Average monthly rent in Baltimore City: $1,350
Average rents in the city -- counting everything, from apartments to rowhouses -- have risen about 9 percent this year, according to Cazoodle, a site that gathers rental listings from across the Internet.
That's pushed the average monthly rent to just over $1,350 in September, Cazoodle says. (The median rent -- the point at which half the listings are pricier and half are cheaper -- was $1,200 last month, up 8 percent.)
It's another way of looking at what's happening in the rental market, which -- like the housing market -- can be measured in a variety of ways.
Delta Associates, which tracks newer apartment complexes with amenities, puts the average at $1,700 in the city (higher than in the Baltimore suburbs as a whole). That's the "effective" cost, after concessions such as a month's free rent are factored in.
The downside of Delta's calculation, if you're interested in the broad rental market, is that it's just apartments and specifically just the nicer ones -- the so-called "Class A." In the city, these are the complexes downtown and in neighborhoods near the Inner Harbor.
On the flip side, though, Delta accounts for concessions and calculates rent growth based on changes in the same units over time, so its year-over-year figures aren't skewed upward when a new complex opens. Delta shows a 5.5 percent growth in rent in the city during the summer, compared with a year earlier.
So -- like the housing market -- you can probably get a better grasp of the rental market by looking at a variety of figures. Triangulating for the big picture.
Here are the changes Cazoodle is seeing in rents by number of bedrooms and apartment vs. house:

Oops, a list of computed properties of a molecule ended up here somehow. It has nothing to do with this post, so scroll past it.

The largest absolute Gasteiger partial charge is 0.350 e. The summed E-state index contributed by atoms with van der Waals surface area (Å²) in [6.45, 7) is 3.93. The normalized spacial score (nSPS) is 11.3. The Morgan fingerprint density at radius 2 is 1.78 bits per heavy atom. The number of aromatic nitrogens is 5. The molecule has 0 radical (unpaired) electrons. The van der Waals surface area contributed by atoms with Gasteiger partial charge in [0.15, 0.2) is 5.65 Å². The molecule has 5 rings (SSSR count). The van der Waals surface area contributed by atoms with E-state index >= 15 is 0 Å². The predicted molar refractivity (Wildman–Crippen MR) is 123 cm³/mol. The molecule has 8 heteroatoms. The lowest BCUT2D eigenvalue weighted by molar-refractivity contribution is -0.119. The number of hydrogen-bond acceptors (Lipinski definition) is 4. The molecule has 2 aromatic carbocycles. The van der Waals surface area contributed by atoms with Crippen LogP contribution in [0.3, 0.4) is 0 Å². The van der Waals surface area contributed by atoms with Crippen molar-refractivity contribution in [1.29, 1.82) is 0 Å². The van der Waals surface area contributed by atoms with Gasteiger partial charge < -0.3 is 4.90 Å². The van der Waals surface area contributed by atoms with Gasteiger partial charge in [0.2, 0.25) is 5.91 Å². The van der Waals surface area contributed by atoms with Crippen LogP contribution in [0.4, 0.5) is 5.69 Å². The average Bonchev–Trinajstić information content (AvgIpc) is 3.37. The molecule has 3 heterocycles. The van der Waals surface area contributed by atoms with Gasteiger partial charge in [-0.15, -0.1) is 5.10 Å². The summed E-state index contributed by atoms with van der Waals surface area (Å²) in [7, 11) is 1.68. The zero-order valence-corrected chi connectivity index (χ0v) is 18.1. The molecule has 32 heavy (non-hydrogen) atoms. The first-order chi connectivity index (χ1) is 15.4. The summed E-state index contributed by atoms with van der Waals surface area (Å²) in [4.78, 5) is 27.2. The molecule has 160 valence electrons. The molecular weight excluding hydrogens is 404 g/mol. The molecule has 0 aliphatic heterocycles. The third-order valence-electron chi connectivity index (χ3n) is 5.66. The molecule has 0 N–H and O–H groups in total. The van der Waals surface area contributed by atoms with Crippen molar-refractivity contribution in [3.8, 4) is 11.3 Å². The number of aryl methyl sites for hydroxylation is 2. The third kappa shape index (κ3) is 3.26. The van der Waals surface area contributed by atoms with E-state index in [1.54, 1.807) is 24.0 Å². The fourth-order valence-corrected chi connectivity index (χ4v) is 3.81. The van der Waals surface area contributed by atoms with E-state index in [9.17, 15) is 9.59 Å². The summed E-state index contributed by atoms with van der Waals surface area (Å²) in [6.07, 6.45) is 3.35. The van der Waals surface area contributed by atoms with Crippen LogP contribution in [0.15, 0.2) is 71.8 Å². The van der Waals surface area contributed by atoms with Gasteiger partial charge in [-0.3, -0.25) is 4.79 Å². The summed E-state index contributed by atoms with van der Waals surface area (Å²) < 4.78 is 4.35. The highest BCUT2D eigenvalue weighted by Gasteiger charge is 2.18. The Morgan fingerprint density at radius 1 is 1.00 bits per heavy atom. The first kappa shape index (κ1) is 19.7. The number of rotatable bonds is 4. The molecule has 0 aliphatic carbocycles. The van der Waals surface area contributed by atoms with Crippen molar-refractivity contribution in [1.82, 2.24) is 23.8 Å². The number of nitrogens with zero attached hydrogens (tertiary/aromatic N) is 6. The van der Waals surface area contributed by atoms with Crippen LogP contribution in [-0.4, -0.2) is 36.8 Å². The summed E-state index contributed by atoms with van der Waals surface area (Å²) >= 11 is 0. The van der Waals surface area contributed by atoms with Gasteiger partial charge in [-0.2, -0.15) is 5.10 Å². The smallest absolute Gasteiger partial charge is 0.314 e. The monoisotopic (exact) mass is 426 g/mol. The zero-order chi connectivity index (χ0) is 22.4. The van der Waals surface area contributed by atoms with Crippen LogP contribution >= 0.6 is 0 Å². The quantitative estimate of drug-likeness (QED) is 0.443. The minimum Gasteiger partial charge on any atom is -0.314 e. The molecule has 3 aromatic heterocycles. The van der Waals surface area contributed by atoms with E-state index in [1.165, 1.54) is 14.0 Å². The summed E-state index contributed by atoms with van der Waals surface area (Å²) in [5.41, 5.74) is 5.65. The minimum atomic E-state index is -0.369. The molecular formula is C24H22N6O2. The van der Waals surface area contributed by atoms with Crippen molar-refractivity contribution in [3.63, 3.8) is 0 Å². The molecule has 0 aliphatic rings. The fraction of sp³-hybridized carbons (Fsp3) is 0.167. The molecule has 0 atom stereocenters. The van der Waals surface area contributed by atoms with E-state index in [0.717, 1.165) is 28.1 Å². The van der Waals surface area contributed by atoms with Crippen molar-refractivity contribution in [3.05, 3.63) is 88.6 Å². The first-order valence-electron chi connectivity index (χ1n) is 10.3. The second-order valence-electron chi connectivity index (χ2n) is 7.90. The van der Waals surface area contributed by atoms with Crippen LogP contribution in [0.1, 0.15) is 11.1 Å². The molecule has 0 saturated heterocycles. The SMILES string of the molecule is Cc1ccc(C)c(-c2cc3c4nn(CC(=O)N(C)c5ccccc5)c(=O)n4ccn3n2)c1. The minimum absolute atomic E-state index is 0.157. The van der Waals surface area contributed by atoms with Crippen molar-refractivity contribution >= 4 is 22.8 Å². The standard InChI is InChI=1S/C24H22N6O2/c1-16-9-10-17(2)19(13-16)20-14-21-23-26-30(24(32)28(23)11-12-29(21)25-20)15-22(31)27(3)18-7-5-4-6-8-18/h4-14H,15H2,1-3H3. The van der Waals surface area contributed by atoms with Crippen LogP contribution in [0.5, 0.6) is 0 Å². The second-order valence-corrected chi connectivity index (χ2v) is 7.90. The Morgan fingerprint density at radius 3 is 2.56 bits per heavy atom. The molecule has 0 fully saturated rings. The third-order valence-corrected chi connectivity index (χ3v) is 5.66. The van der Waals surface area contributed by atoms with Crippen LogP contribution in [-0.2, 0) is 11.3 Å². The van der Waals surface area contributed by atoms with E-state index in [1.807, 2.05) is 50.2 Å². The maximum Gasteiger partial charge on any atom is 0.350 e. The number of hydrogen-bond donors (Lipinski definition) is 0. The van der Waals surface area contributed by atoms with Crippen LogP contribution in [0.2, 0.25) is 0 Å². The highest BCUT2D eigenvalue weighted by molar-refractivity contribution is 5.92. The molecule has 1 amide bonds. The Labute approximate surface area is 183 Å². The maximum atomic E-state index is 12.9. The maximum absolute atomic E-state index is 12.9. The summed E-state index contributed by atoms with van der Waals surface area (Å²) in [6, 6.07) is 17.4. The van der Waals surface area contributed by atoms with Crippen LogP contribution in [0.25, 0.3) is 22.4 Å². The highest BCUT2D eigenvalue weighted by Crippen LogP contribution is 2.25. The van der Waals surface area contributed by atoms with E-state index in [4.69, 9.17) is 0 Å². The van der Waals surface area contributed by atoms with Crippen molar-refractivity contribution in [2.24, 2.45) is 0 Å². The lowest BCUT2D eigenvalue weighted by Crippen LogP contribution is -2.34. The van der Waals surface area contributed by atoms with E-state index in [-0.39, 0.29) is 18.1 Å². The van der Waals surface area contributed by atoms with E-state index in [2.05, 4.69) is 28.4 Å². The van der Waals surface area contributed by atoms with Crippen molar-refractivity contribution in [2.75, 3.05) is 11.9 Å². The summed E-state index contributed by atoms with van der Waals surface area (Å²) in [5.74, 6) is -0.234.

|Type||Average||Jan.-Sept. '11 vs Jan.-Sept. '10|
Both the median and average rent dropped significantly among three-bedroom listings, but the average actually fell below the figure for two-bedroom properties. No idea if that's a reflection of too much supply or just very different sorts of three-bedrooms this year vs. last year.
Also, properties advertised as "houses" are listed for a bit less in rent than those advertised as "apartments." Pete from Highlandtown got at just that issue in a recent comment, suggesting that the best rental bang for the buck isn't an apartment if you're looking in the city:
"Its been my experience that Baltimore is one of the few places where houses rent cheaper then apartments," he wrote.
Part of the issue these days is that the financial crisis put the brakes on apartment construction. That's pushing rents up now because apartments that otherwise would have been built over the past few years weren't.
But construction is picking up in the region, said Grant Montgomery, a vice president with Delta Associates. Based on building plans and the current economic climate, he thinks the landlord's market will shift to a renter's market in about two years as supply catches up with and overtakes demand.
"That will vary from submarket to submarket," he said. But "invariably the market will overbuild. That’s what happens in every cycle, and then it corrects itself."